## Understanding Dyslexia and Supporting Students with Learning Disorders
Dyslexia is a Specific Learning Disorder (SLD) that affects reading, one of the main functions for the learning of every student. Today, this disorder is quite well-known and investigated, although in the past relational and emotional components tended to hide it.
According to data from the Ministry of Education (MIUR), around 5% of students in Italy are affected, which is roughly one student per class. There are many myths to debunk about dyslexia: it is not a disease, and there is no such thing as a "typical dyslexic". It should be emphasized that the causes of dyslexia are qualitatively and quantitatively diverse. In each student, potential attention problems or executive function problems are identified through appropriate investigations. By working accurately on reading and attention, excellent results can be achieved. It should also be noted that dyslexia is diagnosed in the absence of other origins of deficits: neurological, sensory, social, and relational.
Manifestation of Dyslexia
When dyslexia is analyzed within the context of Specific Learning Disorders, it is very difficult to find students who have problems solely with reading. It is very common to observe heterogeneous situations in which there are difficulties in calculation, writing, reading, emotional sphere, attention, or memory. These situations are defined as comorbidity of different SLDs.
Visual and Reading Challenges
Readers with dyslexia see words and letters that change direction, orientation, or move. Many lose their place, skip lines and words, and get tired very easily. The "crowding effect" or visual crowding, where stimuli surrounding a central stimulus create a crowded situation, is also common. Some students benefit from increased spacing between words and letters.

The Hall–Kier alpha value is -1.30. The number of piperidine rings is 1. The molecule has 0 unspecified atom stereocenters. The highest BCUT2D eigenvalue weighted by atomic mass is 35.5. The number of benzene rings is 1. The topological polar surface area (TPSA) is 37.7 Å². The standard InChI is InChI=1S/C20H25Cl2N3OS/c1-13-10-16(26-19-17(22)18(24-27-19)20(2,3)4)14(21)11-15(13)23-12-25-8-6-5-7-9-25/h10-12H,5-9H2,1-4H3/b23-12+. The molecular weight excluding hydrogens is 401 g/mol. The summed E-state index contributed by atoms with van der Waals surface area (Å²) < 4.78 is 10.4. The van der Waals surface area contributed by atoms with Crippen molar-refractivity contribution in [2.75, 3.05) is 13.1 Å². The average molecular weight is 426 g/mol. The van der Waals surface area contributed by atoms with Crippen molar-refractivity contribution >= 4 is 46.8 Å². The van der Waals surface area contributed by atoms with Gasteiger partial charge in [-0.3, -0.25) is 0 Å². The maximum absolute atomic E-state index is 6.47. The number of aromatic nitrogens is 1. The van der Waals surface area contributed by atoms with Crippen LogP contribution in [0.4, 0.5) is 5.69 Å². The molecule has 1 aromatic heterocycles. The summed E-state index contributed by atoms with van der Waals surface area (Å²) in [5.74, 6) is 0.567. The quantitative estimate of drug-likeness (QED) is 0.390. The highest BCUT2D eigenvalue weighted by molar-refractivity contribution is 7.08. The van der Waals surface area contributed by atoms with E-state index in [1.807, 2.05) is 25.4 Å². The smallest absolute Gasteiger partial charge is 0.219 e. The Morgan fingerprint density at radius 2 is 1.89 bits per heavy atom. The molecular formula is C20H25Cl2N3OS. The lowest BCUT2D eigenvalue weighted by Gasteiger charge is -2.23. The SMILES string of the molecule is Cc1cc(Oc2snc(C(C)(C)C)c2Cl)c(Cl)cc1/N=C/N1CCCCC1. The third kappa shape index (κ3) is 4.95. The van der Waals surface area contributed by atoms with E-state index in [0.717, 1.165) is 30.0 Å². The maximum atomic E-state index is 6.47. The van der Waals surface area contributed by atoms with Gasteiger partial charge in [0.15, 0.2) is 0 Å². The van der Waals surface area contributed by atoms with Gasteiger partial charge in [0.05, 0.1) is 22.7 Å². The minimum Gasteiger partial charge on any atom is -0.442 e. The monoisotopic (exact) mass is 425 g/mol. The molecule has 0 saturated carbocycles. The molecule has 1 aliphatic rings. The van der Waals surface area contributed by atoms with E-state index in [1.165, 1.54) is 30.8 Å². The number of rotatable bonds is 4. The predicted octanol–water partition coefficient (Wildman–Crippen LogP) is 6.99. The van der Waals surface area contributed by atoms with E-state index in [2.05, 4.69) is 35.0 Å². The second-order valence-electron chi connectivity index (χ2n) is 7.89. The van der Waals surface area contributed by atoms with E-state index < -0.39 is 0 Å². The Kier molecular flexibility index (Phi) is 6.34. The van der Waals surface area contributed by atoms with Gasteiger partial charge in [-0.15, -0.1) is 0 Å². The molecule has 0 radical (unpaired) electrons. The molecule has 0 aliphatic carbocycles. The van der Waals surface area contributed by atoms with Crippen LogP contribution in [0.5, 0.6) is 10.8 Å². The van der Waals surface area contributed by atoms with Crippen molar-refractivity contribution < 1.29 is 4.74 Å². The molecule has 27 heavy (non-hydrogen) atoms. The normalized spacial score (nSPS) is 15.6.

Diagnosis and Recognition
Dyslexia can be recognized through direct and indirect observation of decoding problems, difficulty understanding texts, or slow reading. Specific tests related to reading will be administered to the student to definitively ascertain dyslexia. Parents are usually the first to be alerted, and they seek help from health services. A diagnosis of dyslexia is typically made after the second grade.
Dealing with Dyslexia
The school can implement strategies to support students with dyslexia, such as avoiding situations that generate frustration and reducing the workload of tasks that require individual reading. Reading skills can be strengthened through alternative exercises and reinforcement. Personalized Educational Plans (PDPs) are important for ensuring that dyslexic students achieve the same objectives as their peers.
Compensatory and Dispensatory Tools
Compensatory tools, such as concept maps, educational software, audiobooks, and voice synthesizers, help dyslexic students perform non-intelligent tasks. Dispensatory measures personalize the evaluation and exempt students from certain activities, respecting their pace and personality.
Dyslexia is a complex learning disorder that requires understanding and support from teachers and parents. By implementing appropriate strategies and tools, dyslexic students can overcome challenges and succeed academically.
Article by Mariana Ciaglia, pedagogue